Raoul and Ghita were alone. The former lay on his back, his head bolstered, and his face upturned towards the vault of heaven. The pain was over, and life was ebbing fast. Still, the mind was unshackled, and thought busy as His heart was still full of Ghita; though his extraordinary situation, and more especially, the glorious view before his eyes, blended certain pictures of the future, with his feelings, that were as novel as he found them powerful.
With the girl it was different. As a woman, she had felt
the force of this sudden blow in a manner that she found difficult to bear. Still, she blessed God, that what had occurred, happened in her presence, as it might be; leaving her the means of acting, and the efficacy of prayer. To say that she did not yet feel the liveliest love for Raoul, all that tenderness which constitutes so large a portion of woman's nature, would be untrue; but, her mind was now made up to the worst, and her thoughts were of another state of being.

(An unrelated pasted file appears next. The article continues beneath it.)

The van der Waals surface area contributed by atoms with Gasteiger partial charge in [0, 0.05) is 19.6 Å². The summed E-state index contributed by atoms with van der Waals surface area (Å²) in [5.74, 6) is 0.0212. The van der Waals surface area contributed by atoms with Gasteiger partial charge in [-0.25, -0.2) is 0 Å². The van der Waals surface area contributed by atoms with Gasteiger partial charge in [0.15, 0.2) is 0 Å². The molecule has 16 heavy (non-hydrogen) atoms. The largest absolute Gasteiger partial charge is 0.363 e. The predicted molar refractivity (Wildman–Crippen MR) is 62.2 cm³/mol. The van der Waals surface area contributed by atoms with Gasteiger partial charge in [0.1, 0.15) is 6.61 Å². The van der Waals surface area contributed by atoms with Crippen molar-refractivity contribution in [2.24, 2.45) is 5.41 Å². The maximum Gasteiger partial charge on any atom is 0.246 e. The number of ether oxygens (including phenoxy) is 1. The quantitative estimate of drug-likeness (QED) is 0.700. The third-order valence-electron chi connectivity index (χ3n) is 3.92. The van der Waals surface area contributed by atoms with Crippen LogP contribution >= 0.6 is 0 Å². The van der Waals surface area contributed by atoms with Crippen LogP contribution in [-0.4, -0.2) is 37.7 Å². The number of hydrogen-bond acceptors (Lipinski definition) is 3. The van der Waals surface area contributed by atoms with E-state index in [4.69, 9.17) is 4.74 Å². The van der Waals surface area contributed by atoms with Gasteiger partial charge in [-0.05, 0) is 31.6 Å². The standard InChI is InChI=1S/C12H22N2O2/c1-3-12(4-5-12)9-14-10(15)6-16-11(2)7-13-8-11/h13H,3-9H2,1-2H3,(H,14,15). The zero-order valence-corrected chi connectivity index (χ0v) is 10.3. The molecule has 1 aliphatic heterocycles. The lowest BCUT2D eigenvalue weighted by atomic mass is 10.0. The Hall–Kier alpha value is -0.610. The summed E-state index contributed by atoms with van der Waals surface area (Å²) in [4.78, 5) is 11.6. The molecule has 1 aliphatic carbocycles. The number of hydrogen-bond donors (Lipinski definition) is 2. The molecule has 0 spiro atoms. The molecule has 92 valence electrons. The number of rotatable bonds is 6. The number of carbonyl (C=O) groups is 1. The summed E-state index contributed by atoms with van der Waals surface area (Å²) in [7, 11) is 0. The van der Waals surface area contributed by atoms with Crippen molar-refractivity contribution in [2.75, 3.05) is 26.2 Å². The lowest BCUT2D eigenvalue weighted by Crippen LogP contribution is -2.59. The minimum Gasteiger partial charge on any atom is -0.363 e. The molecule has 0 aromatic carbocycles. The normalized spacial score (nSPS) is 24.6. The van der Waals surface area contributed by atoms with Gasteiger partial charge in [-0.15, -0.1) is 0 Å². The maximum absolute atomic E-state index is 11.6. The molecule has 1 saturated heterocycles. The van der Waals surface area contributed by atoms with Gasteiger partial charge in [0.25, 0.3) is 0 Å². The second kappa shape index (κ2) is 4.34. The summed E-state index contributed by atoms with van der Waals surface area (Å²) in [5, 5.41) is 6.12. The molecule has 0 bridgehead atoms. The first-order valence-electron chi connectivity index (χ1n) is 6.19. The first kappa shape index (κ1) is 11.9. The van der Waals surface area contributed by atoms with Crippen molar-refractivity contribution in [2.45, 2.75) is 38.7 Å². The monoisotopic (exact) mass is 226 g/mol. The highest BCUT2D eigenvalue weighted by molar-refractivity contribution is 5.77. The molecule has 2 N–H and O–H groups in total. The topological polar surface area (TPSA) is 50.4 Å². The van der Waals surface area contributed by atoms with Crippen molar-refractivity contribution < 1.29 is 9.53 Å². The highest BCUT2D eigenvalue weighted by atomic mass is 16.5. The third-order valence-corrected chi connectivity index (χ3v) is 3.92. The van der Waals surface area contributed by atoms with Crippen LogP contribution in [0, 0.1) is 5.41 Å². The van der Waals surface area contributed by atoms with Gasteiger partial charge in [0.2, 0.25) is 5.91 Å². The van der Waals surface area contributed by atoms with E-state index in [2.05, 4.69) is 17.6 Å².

A long pause had occurred, in which Raoul remained steadfastly gazing at the starry canopy above.
"It is remarkable, Ghita," he said, at length, "that IRaoul Yvard-the corsair-the man of wars and tempests— fierce combats and hair-breadth escapes-should be dying here, on this rock, with all those stars looking down upon me, as it might be, from your heaven, seeming to smile upon me !"
Why not your heaven, as well as mine, Raoul ?" Ghita answered, tremulously. "It is as vast as He who dwells in it-whose throne it is-and can contain all who love him. and seek his mercy."
"Dost thou think one like me would be received into nis presence, Ghita ?"
"Do not doubt it-free from all error and weakness Himself, his Holy Spirit delights in the penitent and the sorOh! dearest, dearest Raoul, if thou would'st but